A dairy farmer has been found guilty of seriously assaulting a cyclist who was training for the Ironman.
A jury in the Rotorua District Court today took just over 90 minutes to find Joseph Arthur Frederick Roberts, 22, guilty of causing grievous bodily harm to Alasdair Slade.
The incident happened in February on Broadlands Rd after Mr Slade pulled the fingers at the accused and yelled at him to get in to his own lane.
That angered Roberts who the Crown said did a u-turn and proceeded to pull up in front of Mr Slade twice. Mr Slade cycled around him but on the third occasion Roberts allegedly got out of his vehicle and "pushed or shoulder barged" him off his bike.
After the decision Judge Phillip Cooper convicted Roberts and remanded him in custody until sentencing on December 17.
Roberts originally confessed to police after the assault but changed his story three months later to say while he did pull up in front of Mr Slade twice, it wasn't him who hit him on the third occassion.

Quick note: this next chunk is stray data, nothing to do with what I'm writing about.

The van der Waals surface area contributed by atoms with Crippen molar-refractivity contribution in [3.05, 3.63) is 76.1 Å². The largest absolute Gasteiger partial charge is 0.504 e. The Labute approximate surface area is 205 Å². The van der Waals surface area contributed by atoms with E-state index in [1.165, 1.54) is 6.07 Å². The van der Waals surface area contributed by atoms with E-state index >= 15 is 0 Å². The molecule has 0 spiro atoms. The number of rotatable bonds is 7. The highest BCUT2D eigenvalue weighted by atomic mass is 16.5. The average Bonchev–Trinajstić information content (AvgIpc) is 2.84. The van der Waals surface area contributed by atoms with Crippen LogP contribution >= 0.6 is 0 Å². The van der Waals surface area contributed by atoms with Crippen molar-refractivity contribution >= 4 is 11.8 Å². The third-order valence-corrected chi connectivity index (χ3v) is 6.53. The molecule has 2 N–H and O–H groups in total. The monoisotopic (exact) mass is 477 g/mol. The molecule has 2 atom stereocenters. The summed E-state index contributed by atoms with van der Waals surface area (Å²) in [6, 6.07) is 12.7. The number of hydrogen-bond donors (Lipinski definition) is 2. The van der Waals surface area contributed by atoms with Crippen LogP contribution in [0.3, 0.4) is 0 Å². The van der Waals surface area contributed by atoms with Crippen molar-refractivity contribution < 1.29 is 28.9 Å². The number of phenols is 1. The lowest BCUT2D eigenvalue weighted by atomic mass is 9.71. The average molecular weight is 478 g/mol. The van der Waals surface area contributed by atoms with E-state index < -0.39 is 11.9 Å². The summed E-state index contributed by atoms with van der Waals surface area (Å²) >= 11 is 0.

He changed his story to say a "stranger" was the one who did it.
The defence didn't call evidence during the two-day trial but in closing arguments defence lawyer Ian Farquhar said it was his position the Crown had the wrong man.
Mr Farquhar said the first interview his client made where he admitted the assault was a lie.
He told the jury the key to the case was the evidence of a nearby road worker, Joseph Kelly, who said he saw a man get out of a second ute and raise his arm.
Mr Kelly said the driver of the silver ute did not get out of his vehicle. Mr Farquhar said Mr Kelly was an independent Crown witness who wasn't challenged therefore his evidence was the "key".
Crown prosecutor Andy Hill said the key element was the issue of identity and the defendant knew "intimate details"about what happened.
Roberts also fitted the description Mr Slade gave of the person who attacked him.
Mr Hill said first and foremost the jury could be confident Roberts was the attacker because he confessed to it.
"That in itself is extremely strong evidence."
Mr Hill said the theory of a mystery man was "preposterous".
"Mystery man doesn't come along until about three and a half months later."
Mr Hill said Mr Kelly admitted in his evidence that his view was partially obstructed and he didn't know there was a cyclist until he heard him crying in pain on the ground.
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